Blog Post Default

April 2, 2024

If you're considering purchasing a face scanner for your dental practice, you'll likely have a lot of questions. 

  • What is a face scanner?
  • What do they do?
  • How do they differ from a dental intraoral scanner?
  • Which one should I invest in?

As dental technology and digital dentistry continue to advance rapidlly, there are now several types of face scanners available - from desktop to handheld to phone-based systems.

So, how do you decide which suits your practice’s needs and budget?

In this blog, lets go through the key differences, pros and cons, and factors to consider with the various dental face scanner options - desktop, handheld, and phone. Hopefully, this will give you insight and help you make an informed decision when investing.

What is a Dental Facial Scanner?

First things first, what exactly is a dental face scanner? What do they do, and how do they work? 

Dental face scanners are becoming increasingly popular in dentistry and for good reason! 

They're basically extraoral scanners that capture detailed 3D images of a patient's facial structures. Think of it exactly like an intraoral scanner, but instead of scanning inside the mouth you scan the patients face and smile. As you can probably imagine this has a number of uses and advantages over photographs. 

These devices use imaging technology where structured light or laser scanning is used to create high-resolution, three-dimensional models that offer a comprehensive view of the patient’s smile and surrounding facial features, which can then be used to align with your intraoral scan and CBCT.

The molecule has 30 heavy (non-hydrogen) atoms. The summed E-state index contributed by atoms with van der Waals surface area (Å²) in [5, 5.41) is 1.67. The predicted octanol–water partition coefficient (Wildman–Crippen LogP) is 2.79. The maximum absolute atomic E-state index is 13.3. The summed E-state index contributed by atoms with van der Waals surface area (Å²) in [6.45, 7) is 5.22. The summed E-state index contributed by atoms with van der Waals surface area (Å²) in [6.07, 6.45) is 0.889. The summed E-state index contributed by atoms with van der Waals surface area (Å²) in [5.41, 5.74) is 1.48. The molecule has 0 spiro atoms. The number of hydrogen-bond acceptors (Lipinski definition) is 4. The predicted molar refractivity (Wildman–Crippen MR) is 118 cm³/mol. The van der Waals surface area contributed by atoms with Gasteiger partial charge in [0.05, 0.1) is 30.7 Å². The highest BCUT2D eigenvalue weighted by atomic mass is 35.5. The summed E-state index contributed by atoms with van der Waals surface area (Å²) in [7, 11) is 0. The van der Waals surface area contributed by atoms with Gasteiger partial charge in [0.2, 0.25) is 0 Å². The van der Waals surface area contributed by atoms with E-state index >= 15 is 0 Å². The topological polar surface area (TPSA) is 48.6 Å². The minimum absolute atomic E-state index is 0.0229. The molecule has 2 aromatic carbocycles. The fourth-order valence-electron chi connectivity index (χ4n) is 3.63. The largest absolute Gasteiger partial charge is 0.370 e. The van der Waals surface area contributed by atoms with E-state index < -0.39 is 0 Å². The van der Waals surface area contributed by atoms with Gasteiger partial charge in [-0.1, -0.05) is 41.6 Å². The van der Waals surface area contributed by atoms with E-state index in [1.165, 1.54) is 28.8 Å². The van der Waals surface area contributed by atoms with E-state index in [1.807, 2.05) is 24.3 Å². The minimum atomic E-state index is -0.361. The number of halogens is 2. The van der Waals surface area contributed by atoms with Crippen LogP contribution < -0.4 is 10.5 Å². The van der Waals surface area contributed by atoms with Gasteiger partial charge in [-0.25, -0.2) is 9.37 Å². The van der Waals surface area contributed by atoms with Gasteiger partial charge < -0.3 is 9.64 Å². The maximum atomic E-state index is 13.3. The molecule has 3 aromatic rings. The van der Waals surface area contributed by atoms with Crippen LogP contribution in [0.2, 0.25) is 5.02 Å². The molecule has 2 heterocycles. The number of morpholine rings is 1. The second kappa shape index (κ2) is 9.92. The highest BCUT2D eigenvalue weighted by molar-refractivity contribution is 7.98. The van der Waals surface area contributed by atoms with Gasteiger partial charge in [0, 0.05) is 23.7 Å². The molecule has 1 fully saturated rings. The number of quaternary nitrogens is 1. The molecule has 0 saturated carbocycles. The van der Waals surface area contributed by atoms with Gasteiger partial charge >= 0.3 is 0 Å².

The scanning process is typically fast and comfortable for patients, and highly accurate.

Dental professionals can then use the digital scan files for a variety of applications such as:

  • Detailed diagnosis and treatment planning
  • Better communication with labs and technicians especially in cosmetic cases
  • Patient education

Types of Dental Facial Scanners

There are two types of dental face scanners currently on the market. 

Desktop face scanners and handheld face scanners.

Most face scanners are specific products made for this purpose, but under the umberella of 'handheld' scanners is phone face scanners. Prior to all these prodcuts we have now, Bellus3D was an iPhone app that popularised this idea of dental face scanning. Unfortunately in 2022 the app was shut down.

So, for this reason, we’ll be going over the three types of face scanners:

  1. Desktop dental facial scanner
  2. Handheld dental facial scanner
  3. Phone dental facial scanner

Let's dive deeper into each type of dental facial scanner and the defining features of each.